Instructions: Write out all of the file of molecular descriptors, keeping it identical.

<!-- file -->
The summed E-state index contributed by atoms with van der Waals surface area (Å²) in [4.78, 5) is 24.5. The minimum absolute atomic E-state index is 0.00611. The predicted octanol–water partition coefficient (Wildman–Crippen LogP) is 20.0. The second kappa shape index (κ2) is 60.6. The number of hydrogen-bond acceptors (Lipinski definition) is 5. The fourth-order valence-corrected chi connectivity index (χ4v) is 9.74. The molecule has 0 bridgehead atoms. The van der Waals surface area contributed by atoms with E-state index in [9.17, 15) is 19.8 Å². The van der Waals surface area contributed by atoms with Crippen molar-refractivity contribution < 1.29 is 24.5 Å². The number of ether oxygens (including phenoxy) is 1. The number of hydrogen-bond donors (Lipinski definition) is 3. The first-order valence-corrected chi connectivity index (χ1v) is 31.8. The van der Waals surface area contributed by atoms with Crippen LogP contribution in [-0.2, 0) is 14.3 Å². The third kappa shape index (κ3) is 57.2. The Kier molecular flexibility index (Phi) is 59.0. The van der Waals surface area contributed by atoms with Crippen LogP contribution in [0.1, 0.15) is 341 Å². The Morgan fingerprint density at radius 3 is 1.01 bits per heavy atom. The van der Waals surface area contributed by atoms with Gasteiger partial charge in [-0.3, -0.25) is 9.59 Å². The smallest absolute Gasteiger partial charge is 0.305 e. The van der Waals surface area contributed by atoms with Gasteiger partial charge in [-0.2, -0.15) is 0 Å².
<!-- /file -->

The summed E-state index contributed by atoms with van der Waals surface area (Å²) in [4.78, 5) is 24.5. The minimum absolute atomic E-state index is 0.00611. The predicted octanol–water partition coefficient (Wildman–Crippen LogP) is 20.0. The second kappa shape index (κ2) is 60.6. The number of hydrogen-bond acceptors (Lipinski definition) is 5. The fourth-order valence-corrected chi connectivity index (χ4v) is 9.74. The molecule has 0 bridgehead atoms. The van der Waals surface area contributed by atoms with E-state index in [9.17, 15) is 19.8 Å². The van der Waals surface area contributed by atoms with Crippen molar-refractivity contribution < 1.29 is 24.5 Å². The number of ether oxygens (including phenoxy) is 1. The number of hydrogen-bond donors (Lipinski definition) is 3. The first-order valence-corrected chi connectivity index (χ1v) is 31.8. The van der Waals surface area contributed by atoms with Crippen LogP contribution in [-0.2, 0) is 14.3 Å². The third kappa shape index (κ3) is 57.2. The Kier molecular flexibility index (Phi) is 59.0. The van der Waals surface area contributed by atoms with Crippen LogP contribution in [0.1, 0.15) is 341 Å². The Morgan fingerprint density at radius 3 is 1.01 bits per heavy atom. The van der Waals surface area contributed by atoms with Gasteiger partial charge in [-0.3, -0.25) is 9.59 Å². The smallest absolute Gasteiger partial charge is 0.305 e. The van der Waals surface area contributed by atoms with Gasteiger partial charge in [-0.2, -0.15) is 0 Å².